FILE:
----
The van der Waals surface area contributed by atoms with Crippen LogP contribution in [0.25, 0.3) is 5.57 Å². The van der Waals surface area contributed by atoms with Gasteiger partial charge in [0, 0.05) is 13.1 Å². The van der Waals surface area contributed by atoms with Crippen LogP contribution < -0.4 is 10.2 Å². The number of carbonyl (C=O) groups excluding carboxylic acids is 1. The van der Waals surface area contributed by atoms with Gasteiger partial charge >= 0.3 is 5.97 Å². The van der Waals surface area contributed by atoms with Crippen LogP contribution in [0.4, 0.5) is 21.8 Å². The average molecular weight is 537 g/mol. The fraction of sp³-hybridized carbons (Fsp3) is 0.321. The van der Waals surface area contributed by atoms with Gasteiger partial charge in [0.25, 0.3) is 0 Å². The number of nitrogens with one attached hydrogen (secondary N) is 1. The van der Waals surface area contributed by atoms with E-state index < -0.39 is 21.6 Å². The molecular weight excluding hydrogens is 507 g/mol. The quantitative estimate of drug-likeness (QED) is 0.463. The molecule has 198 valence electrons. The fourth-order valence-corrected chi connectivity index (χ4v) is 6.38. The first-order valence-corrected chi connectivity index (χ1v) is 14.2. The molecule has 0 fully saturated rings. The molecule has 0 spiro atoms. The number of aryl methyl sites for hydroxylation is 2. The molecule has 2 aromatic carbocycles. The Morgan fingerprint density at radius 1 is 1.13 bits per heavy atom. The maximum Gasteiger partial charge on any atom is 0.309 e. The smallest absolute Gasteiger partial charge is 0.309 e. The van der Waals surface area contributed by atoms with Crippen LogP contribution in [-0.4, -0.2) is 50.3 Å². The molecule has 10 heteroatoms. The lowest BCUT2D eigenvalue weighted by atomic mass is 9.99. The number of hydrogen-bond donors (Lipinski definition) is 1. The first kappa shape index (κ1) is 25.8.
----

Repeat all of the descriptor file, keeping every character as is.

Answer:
The van der Waals surface area contributed by atoms with Crippen LogP contribution in [0.25, 0.3) is 5.57 Å². The van der Waals surface area contributed by atoms with Gasteiger partial charge in [0, 0.05) is 13.1 Å². The van der Waals surface area contributed by atoms with Crippen LogP contribution < -0.4 is 10.2 Å². The number of carbonyl (C=O) groups excluding carboxylic acids is 1. The van der Waals surface area contributed by atoms with Gasteiger partial charge >= 0.3 is 5.97 Å². The van der Waals surface area contributed by atoms with Crippen LogP contribution in [0.4, 0.5) is 21.8 Å². The average molecular weight is 537 g/mol. The fraction of sp³-hybridized carbons (Fsp3) is 0.321. The van der Waals surface area contributed by atoms with Gasteiger partial charge in [0.25, 0.3) is 0 Å². The number of nitrogens with one attached hydrogen (secondary N) is 1. The van der Waals surface area contributed by atoms with E-state index < -0.39 is 21.6 Å². The molecular weight excluding hydrogens is 507 g/mol. The quantitative estimate of drug-likeness (QED) is 0.463. The molecule has 198 valence electrons. The fourth-order valence-corrected chi connectivity index (χ4v) is 6.38. The first-order valence-corrected chi connectivity index (χ1v) is 14.2. The molecule has 0 fully saturated rings. The molecule has 0 spiro atoms. The number of aryl methyl sites for hydroxylation is 2. The molecule has 2 aromatic carbocycles. The Morgan fingerprint density at radius 1 is 1.13 bits per heavy atom. The maximum Gasteiger partial charge on any atom is 0.309 e. The smallest absolute Gasteiger partial charge is 0.309 e. The van der Waals surface area contributed by atoms with Crippen LogP contribution in [-0.4, -0.2) is 50.3 Å². The molecule has 10 heteroatoms. The lowest BCUT2D eigenvalue weighted by atomic mass is 9.99. The number of hydrogen-bond donors (Lipinski definition) is 1. The first kappa shape index (κ1) is 25.8.